Addenudum: Rhetoric in the NT World. Our source for this section is Sumney’s ‘Servants of Satan’,’False Brothers’, and Other Opponents of Paul. In a previous work against Earl Dohery we briefly noted the following with respect to 1 Thess. 2:14-16:
Within Jewish polemical circles, there were certain conventional insults delivered to rivals: Charges of deceit, blindness, blasphemy, dwelling in darkness. These charges did not necessarily serve to finally and definitively exclude the subject from the group in question. Thus, for example, even within the Qumran community, accepted members could be reckoned as being mouthpieces for Belial; likewise Jesus could one moment give Peter a good report and the next moment refer to him as Satan! Paul shows distinct signs of using polemical hyperbole of a recognized sort (notably irony) in this letter. In 2 Cor. 11:20 he refers to his opponents as “making slaves” of the Corinthians, and uses imagery associated with slavery, like being slapped in the face. Now obviously the opponents did not literally come and make slaves of the Corinthians; this is a case of polemical hyperbole. Likewise, in Paul’s lists of woes upon himself (2 Cor. 11:23-8), we see effective rhetorical amplification: Many of the sufferings he lists are duplicated within the list. Thus, we may argue, Paul’s opponents may indeed be true Christians who, because they have disagreed with him on what he considers to be a fundamental point, he describes with the utmost polemical hyperbole as false apostles. And if Jesus can call Peter Satan, why can Paul not refer to members of the Jerusalem apostolate (if he indeed goes that far!) as false apostles? Sumney’s work takes this matter a step further and performs a rhetorical examination of ALL of Paul’s attributed letters, determining based on rhetorical function what can be definitively said about Paul’s opponents. Sumney’s case is directed to a specific misuse of Paul’s letters — performed since Baur’s time, and still use by critics today — in which Paul’s word are “mirror-read” so that it is assumed that everything he says is a specific response to an opponent. Given rhetorical usages in Paul’s time, it is apparent that such mirror-readers are actualy over-readers making modernist assumptions about the text. Not all such rhetoric was meant to be taken literally, nor would readers have understood it as such.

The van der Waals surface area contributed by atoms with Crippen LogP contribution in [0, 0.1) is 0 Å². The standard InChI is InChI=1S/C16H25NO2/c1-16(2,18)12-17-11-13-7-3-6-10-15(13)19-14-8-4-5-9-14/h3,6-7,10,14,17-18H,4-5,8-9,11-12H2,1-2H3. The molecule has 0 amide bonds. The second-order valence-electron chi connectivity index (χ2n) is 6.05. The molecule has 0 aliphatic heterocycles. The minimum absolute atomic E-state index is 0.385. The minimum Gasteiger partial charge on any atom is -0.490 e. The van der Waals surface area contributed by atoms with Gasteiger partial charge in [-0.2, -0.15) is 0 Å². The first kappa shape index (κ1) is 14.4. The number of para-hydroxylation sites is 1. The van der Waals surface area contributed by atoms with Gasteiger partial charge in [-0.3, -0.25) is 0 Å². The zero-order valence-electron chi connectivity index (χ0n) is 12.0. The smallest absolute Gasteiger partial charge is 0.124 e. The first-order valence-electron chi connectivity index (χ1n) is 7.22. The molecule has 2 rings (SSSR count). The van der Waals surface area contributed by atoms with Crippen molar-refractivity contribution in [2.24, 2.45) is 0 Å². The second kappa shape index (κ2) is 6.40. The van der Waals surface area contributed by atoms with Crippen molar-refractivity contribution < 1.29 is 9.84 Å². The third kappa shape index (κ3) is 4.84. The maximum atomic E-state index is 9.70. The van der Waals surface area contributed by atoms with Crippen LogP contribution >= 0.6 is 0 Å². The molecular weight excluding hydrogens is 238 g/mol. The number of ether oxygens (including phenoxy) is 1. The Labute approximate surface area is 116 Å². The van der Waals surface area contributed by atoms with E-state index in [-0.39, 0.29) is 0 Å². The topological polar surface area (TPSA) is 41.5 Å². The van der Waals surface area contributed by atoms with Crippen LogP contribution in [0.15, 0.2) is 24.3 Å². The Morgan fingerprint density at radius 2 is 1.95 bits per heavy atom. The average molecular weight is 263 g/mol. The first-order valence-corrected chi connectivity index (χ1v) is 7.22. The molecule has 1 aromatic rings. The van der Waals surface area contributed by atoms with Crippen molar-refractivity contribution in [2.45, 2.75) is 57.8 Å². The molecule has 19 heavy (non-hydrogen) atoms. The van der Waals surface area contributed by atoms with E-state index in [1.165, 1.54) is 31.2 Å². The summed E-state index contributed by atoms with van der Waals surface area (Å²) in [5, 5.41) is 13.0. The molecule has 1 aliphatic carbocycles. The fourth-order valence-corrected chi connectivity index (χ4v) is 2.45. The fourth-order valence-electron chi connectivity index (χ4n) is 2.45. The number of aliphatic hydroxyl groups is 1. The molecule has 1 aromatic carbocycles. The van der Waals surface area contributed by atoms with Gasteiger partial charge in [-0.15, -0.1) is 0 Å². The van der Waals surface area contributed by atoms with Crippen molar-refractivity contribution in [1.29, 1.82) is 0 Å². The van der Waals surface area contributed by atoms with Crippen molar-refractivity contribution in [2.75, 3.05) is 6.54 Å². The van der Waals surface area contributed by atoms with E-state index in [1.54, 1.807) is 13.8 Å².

We will begin by extensively quoting Sumney  on the context of polemic in the Greco-Roman world. Readers should note that Sumney’s use of words like “unreliable” is made within the context of critical historical study. He is not intimating that writers openly lied with intent to deceive, or that readers would be deceived about an opponent’s view. He writes: